I received this book for free from the publisher (egalley) in exchange for an honest review. This does not affect my opinion of the book or the content of my review.
Published by Penguin on 2017
Genres: Contemporary Women, Family Life, Fiction, Literary
Source: the publisher (egalley)
Cassie Hugo has grown accustomed to living in Jordan. Her soldier husband has been stationed at the US embassy there for two years. She's familiar with the rules and cultural customs that must be followed in order to survive.
Newly arrived Margaret Brickshaw, however, is the polar opposite. She's unable to assimilate into a country where women must keep their bodies covered and avoid direct/sole contact with individuals of the opposite sex.
It isn't until an accident sends Margaret to the local police station that Cassie realizes how bad things have gotten. Cassie reluctantly agrees to watch Margaret's toddler; difficult in that she and her husband are struggling to have kids of their own. As the hours pass there is no word from Margaret, Cassie begins to snoop through Margaret's apartment, hoping for answers. The answers she finds are different than the ones she hoped for, and they all point to the likelihood that she had an active, though unwitting, role in Margaret's disappearance.
As a child, we moved around a lot. It was challenging, being forced to pack up and make new friends every few years. That feeling pales in comparison to what military wives, especially those stationed oversees, endure.
Though I enjoyed Cassie’s character, I grew easily frustrated with Margaret’s. It’s almost as if she were intentionally going against everything she was told, not caring or realizing the danger. That said, as more was revealed about her past, through Cassie’s exploration of her apartment, I was able to come to terms with what she was enduring. Not only was she facing the cultural shock of moving to a different country, she was early in a marriage in which they really didn’t know one another. She couldn’t overcome the feeling of loss she felt when her husband left her on various tours and assignments. What sounds like selfishness at first quickly transforms into true loneliness and feelings of abandonment. Perhaps if she’d been further along in her marriage, more sure of herself as a wife and mother, then the challenge would not have been so insurmountable. I can’t help but imagine what it would have felt like to compare herself to Cassie, a military wife who seems so put together, so accustomed to the life. I think her feelings of unworthiness perhaps created a barrier between herself and her only ally in this remote and different world.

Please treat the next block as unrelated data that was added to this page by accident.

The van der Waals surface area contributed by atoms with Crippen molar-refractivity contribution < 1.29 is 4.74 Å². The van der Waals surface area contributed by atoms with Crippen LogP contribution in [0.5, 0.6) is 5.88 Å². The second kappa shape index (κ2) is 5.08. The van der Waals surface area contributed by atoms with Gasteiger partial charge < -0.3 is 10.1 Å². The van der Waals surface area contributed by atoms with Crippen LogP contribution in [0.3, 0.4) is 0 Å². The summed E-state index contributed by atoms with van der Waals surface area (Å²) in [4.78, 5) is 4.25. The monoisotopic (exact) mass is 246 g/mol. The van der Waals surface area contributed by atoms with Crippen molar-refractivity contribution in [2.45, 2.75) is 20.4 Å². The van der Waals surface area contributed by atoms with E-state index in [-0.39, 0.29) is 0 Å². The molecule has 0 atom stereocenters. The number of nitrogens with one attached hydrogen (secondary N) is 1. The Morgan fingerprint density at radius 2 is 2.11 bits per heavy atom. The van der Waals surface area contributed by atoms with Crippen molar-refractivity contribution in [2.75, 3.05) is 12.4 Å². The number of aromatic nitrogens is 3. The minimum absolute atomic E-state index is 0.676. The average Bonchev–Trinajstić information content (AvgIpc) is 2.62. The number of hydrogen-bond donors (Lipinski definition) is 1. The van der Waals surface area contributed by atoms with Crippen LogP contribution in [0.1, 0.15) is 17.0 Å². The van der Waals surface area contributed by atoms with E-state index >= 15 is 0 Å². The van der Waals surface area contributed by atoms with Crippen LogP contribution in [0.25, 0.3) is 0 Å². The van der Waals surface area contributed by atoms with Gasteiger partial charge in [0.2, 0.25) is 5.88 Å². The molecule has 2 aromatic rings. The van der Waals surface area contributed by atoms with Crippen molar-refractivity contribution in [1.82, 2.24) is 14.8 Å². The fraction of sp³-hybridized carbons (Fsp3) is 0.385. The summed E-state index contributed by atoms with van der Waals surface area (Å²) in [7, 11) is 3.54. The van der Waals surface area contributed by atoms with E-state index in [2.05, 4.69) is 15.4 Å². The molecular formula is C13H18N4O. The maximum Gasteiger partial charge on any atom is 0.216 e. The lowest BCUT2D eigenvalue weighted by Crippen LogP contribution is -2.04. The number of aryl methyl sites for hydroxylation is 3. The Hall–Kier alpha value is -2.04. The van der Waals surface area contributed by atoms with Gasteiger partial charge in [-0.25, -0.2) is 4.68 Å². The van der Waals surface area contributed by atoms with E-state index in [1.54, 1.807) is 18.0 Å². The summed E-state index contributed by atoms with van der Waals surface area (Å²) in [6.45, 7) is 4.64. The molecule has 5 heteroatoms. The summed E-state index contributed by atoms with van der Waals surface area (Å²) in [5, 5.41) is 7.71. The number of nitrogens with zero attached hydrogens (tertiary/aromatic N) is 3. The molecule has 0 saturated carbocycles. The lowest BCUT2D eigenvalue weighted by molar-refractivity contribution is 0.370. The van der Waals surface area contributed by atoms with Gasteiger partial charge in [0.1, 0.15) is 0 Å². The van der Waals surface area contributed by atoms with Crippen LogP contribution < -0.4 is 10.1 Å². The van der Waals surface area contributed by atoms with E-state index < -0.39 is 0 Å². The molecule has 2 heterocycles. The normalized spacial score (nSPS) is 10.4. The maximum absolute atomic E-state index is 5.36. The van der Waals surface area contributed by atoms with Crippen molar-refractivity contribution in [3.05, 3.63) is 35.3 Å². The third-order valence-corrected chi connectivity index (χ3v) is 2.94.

The setting, too, inhibited Margaret from becoming the strong self-assured woman she wanted to be. This stunted her ability to grow as a mother, a wife, a woman.
This novel is definitely a one-sitting read. I couldn’t bear to tear myself away, for I became fully invested in these women’s lives. I couldn’t imagine the struggle and difficulties they must endure. Fallon, a military wife herself, living in the Middle East, has the unique perspective that not many others have. Understanding her own past allows readers to trust her perspective, knowing that it comes from real-life experience rather than book research.
This will undoubtedly top my favorite books of the year. Highly, highly recommended.